Name: G7 Population in millions, dtype: float64
In [20]:
del g7_pop['India']

g7_pop
Out[20]:
Canada             40.500
France                NaN
Germany            80.940
Italy              60.665
Japan             127.061
United Kingdom     64.511
United States     318.523
Name: G7 Population in millions, dtype: float64

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 Checking existance of a key (membership)

In [21]:
'France' in g7_pop
Out[21]:
True
In [22]:
'Brasil' in g7_pop
Out[22]:
False

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Introducing loc & iloc

What's the problem with the indexing we've seen? It's not explicit. Pandas receives an element to index and it tries figuring out if we meant to select an element by its key, or its sequential position. Check out the following example:

In [23]:
s = pd.Series(
    ['a', 'b', 'c'],
    index=[1, 2, 3])
s
Out[23]:
1    a
2    b
3    c
dtype: object
In [24]:
s
Out[24]:
1    a
2    b
3    c
dtype: object

What happens if we try indexing s[1], what should it return? a or b?

In [25]:
s[1]
Out[25]:
'a'

In this case, the returned object is worked out by the index, not by the sequential position. But again, it's not intuitive or explicit.

Enter loc and iloc:

  • loc is the preferred way to select elements in Series (and Dataframes) by their index
  • iloc is the preferred way to select by sequential position
In [26]:
s.loc[1]
Out[26]:
'a'
In [27]:
s.iloc[1]
Out[27]:
'b'
In [28]:
g7_pop
Out[28]:
Canada             40.500
France                NaN
Germany            80.940
Italy              60.665
Japan             127.061
United Kingdom     64.511
United States     318.523
Name: G7 Population in millions, dtype: float64
In [29]:
g7_pop.iloc[-1]
Out[29]:
318.523
In [30]:
g7_pop.iloc[[0, 1]]
Out[30]:
Canada    40.5
France     NaN
Name: G7 Population in millions, dtype: float64

Using our previous series:

In [31]:
g7_pop
Out[31]:
Canada             40.500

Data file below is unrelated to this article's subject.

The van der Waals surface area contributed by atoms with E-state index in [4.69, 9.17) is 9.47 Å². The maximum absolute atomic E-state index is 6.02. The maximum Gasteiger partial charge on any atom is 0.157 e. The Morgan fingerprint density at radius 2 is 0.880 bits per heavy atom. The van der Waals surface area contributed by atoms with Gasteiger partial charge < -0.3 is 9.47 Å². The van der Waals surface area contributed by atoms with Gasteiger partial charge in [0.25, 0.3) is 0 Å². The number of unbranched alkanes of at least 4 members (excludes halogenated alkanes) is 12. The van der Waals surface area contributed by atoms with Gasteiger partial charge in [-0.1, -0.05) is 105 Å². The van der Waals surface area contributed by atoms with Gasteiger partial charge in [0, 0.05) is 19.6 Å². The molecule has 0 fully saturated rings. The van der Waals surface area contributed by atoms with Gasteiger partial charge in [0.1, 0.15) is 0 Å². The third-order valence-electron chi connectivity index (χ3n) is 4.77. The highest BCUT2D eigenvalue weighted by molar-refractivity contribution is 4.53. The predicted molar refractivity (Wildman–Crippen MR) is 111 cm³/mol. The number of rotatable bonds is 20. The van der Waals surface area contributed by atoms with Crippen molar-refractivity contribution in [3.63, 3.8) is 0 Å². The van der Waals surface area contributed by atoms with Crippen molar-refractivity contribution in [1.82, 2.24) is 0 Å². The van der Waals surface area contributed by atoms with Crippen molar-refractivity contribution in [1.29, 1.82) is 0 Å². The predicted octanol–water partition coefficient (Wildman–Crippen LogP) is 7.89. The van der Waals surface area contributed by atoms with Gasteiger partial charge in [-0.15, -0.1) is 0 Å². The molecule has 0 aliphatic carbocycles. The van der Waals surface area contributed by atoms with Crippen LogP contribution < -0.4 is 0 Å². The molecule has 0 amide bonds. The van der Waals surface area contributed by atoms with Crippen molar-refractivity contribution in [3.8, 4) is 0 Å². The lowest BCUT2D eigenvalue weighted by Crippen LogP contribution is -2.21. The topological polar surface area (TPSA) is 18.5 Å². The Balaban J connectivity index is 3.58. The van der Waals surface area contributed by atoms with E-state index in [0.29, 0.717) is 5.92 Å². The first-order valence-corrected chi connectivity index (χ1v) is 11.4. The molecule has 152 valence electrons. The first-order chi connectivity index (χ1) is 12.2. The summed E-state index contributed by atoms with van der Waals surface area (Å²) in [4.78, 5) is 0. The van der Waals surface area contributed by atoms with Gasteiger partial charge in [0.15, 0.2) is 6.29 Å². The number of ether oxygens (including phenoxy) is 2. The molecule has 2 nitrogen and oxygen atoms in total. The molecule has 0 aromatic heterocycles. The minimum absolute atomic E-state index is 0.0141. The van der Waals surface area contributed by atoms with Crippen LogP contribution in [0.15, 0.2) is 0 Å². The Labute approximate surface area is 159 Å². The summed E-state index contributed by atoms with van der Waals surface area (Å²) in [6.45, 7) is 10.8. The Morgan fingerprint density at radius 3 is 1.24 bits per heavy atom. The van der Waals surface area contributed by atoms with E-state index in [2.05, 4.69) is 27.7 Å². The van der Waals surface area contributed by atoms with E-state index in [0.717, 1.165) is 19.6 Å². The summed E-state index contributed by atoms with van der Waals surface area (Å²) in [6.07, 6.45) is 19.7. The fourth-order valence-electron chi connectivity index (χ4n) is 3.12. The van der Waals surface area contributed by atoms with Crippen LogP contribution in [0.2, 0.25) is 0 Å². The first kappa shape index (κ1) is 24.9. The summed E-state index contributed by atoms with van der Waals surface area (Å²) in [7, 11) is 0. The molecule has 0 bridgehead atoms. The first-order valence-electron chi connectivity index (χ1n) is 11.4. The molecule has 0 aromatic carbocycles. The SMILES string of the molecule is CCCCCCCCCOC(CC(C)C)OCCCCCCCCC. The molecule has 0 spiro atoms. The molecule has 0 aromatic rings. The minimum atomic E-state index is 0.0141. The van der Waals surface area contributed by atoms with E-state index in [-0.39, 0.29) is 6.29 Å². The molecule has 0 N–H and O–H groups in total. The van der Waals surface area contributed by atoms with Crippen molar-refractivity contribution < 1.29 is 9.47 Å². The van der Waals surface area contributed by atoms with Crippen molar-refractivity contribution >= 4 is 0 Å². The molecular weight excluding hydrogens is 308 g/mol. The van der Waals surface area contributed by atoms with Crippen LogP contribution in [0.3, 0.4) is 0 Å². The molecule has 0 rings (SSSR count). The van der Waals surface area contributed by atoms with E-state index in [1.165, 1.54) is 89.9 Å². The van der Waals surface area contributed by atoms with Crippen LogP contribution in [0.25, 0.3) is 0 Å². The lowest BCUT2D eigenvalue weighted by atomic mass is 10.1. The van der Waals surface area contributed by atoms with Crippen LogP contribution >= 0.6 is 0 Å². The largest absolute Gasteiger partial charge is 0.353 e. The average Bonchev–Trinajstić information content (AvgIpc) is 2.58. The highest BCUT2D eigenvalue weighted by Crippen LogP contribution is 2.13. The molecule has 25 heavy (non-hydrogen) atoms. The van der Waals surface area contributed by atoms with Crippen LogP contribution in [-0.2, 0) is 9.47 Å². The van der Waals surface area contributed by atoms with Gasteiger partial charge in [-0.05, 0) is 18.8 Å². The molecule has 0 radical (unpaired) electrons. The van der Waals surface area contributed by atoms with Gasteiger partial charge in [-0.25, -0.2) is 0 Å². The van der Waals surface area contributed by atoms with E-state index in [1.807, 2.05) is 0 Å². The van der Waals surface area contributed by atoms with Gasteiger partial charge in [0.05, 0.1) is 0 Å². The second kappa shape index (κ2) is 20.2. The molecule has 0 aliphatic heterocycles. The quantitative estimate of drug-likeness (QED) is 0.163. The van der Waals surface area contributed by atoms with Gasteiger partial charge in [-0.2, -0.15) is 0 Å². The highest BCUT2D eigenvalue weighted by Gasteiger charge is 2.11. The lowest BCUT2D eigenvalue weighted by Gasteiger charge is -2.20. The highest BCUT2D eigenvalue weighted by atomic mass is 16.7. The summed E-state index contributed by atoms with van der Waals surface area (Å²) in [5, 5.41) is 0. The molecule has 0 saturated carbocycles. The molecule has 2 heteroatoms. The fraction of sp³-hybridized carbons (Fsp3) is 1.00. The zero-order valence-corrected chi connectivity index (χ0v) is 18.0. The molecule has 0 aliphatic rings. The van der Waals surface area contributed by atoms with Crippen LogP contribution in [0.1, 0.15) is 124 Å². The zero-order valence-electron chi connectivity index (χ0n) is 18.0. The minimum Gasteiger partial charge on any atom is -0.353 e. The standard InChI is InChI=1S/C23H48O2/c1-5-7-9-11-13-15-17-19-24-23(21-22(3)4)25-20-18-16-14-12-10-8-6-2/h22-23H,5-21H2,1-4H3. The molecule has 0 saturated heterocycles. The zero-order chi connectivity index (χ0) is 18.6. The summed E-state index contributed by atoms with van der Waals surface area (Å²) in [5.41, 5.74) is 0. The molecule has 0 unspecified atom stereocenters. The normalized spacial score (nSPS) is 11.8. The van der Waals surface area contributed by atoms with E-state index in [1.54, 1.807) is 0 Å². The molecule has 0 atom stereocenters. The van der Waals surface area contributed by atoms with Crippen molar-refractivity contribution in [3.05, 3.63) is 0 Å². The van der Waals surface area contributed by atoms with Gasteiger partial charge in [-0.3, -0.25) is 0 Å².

France                NaN
Germany            80.940
Italy              60.665
Japan             127.061
United Kingdom     64.511
United States     318.523
Name: G7 Population in millions, dtype: float64
In [32]:
g7_pop.loc['Japan']
Out[32]:
127.061
In [33]:
g7_pop.iloc[-1]
Out[33]:
318.523
In [34]:
g7_pop
Out[34]:
Canada             40.500
France                NaN
Germany            80.940
Italy              60.665
Japan             127.061
United Kingdom     64.511
United States     318.523
Name: G7 Population in millions, dtype: float64
In [35]:
g7_pop.loc['Canada']
Out[35]:
40.5
In [36]:
g7_pop.iloc[0]
Out[36]:
40.5
In [37]:
g7_pop.iloc[-1]
Out[37]:
318.523
In [38]:
g7_pop.loc[['Japan', 'Canada']]
Out[38]:
Japan     127.061
Canada     40.500
Name: G7 Population in millions, dtype: float64
In [39]:
g7_pop.iloc[[0, -1]]
Out[39]:
Canada            40.500
United States    318.523
Name: G7 Population in millions, dtype: float64

loc & iloc to modify Series

In [40]:
g7_pop.loc['United States'] = 1000

g7_pop
Out[40]:
Canada              40.500
France                 NaN
Germany             80.940
Italy               60.665
Japan              127.061
United Kingdom      64.511
United States     1000.000
Name: G7 Population in millions, dtype: float64
In [41]:
g7_pop.iloc[-1] = 500

g7_pop
Out[41]:
Canada             40.500
France                NaN
Germany            80.940
Italy              60.665
Japan             127.061
United Kingdom     64.511
United States     500.000
Name: G7 Population in millions, dtype: float64

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Introducing to Conditional selection

Another way to select certain values within a Series is using Conditional selection, also known as Boolean selection.

We can index our Series using a list of boolean values:

In [42]:
g7_pop[[False, False,  True, False,  True, False,  True]]
Out[42]:
Germany           80.940
Japan            127.061
United States    500.000
Name: G7 Population in millions, dtype: float64

Or we can index our Series using another Series with boolean values:

In [43]:
condition = pd.Series([
    False, False,  True, False,  True, False,  True
], index=[
    'Canada', 'France', 'Germany', 'Italy', 'Japan', 'United Kingdom', 'United States'
])

condition
Out[43]:
Canada            False
France            False
Germany            True
Italy             False
Japan              True
United Kingdom    False
United States      True
dtype: bool
In [44]:
g7_pop[condition]
Out[44]:
Germany           80.940
Japan            127.061
United States    500.000
Name: G7 Population in millions, dtype: float64

On next lecture we'll see how to use more complex conditional selections.